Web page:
You need to create a .mailmap file in the top directory of your repository which maps the existing author names to he correct ones. You can get a list of the existing author names with:

git shortlog -se

You need to end up with a .mailmap file like this (say):

You <you@somewhere.org>   cowens@localmachine
You <you@somewhere.org>   root@localmachine

Now you can use git log's formatting feature to generate the commands to rewrite $BRANCH as $BRANCH2.

git checkout -b $BRANCH2 $START
git log --reverse --pretty=format:"cherry-pick %H; commit --amend --author='%aN <%aE>' -C %H" $START..$BRANCH | sh - 

The first command creates a new empty branch sprouting from the commit $START. For each commit between $START and then end of $BRANCH, the second command cherry picks the original commit on to the end of the current branch $BRANCH2, and amends it to set the author correctly.

This is also generally applicable - put this in your ~/.gitconfig:

[alias]
    # git reauthor $START..$END
    reauthor = !sh -c 'eval `git log --reverse --topo-order --pretty=format:\"git cherry-pick %H &&  git commit --amend -C %H --author=\\\"%aN <%aE>\\\" && \" $0 ` "echo success" '

So when you need to correct authors, now you just then need to generate a .mapfile and do:

git checkout -b $BRANCH2 $START
git reauthor $START..$BRANCH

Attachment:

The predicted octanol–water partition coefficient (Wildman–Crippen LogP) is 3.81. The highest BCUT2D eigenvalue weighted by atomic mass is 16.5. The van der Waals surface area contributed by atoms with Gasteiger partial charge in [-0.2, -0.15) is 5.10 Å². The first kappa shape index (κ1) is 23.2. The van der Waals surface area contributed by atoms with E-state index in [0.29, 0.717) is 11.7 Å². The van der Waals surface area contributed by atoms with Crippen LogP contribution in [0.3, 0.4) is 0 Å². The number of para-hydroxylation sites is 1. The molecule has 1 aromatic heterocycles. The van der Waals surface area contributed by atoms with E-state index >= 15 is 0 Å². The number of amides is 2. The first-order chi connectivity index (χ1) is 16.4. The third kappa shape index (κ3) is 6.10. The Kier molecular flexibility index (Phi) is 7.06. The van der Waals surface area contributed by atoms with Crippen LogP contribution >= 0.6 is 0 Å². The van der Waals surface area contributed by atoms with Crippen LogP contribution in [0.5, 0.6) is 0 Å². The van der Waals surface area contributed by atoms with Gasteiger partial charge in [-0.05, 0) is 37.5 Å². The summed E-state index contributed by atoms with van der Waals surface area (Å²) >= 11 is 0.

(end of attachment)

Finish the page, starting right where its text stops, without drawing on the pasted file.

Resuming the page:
The original branch ref can be reassigned to the new one, and the new one deleted:

git checkout $BRANCH
git reset --hard $BRANCH2 # be careful with this command
git branch -d $BRANCH2
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This is awesome. I'd bounty you if I had more rep. Thanks :) –  pistache Dec 10 '12 at 8:32
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Combining the answer from How do I fix the metainformation on the first commit in git?

### Fix the first commit ###    
# create a temporary tag for the root-most commit so we can reference it
git tag root `git rev-list HEAD | tail -1`
# check it out on its own temporary branch
git checkout -b new-root root
# amend the commit
git commit --amend --author "Foo foo@example.com"
# now you've changed the commit message, so checkout the original branch again
git checkout @{-1}
# and rebase it onto your new root commit
git rebase --onto new-root root
### Fix the rest of the commits ###
git rebase -i root
# edit the file to read "edit <commit number> for each entry
# amend the commit
git commit --amend --author "Foo foo@example.com"
# move to the next commit
git rebase --continue    
# continue running the last two commands until you see
# Successfully rebased and updated refs/heads/master.
### Clean up ###
# nuke the temporary branch we created
git branch -d new-root
# nuke the temporary tag we created
git tag -d root
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To follow jedberg's answer: You can use rebase -i and choose to edit the commits in question. If you use git commit --amend --author <AUTHOR DETAILS> and then git rebase continue you can go through and fix the history.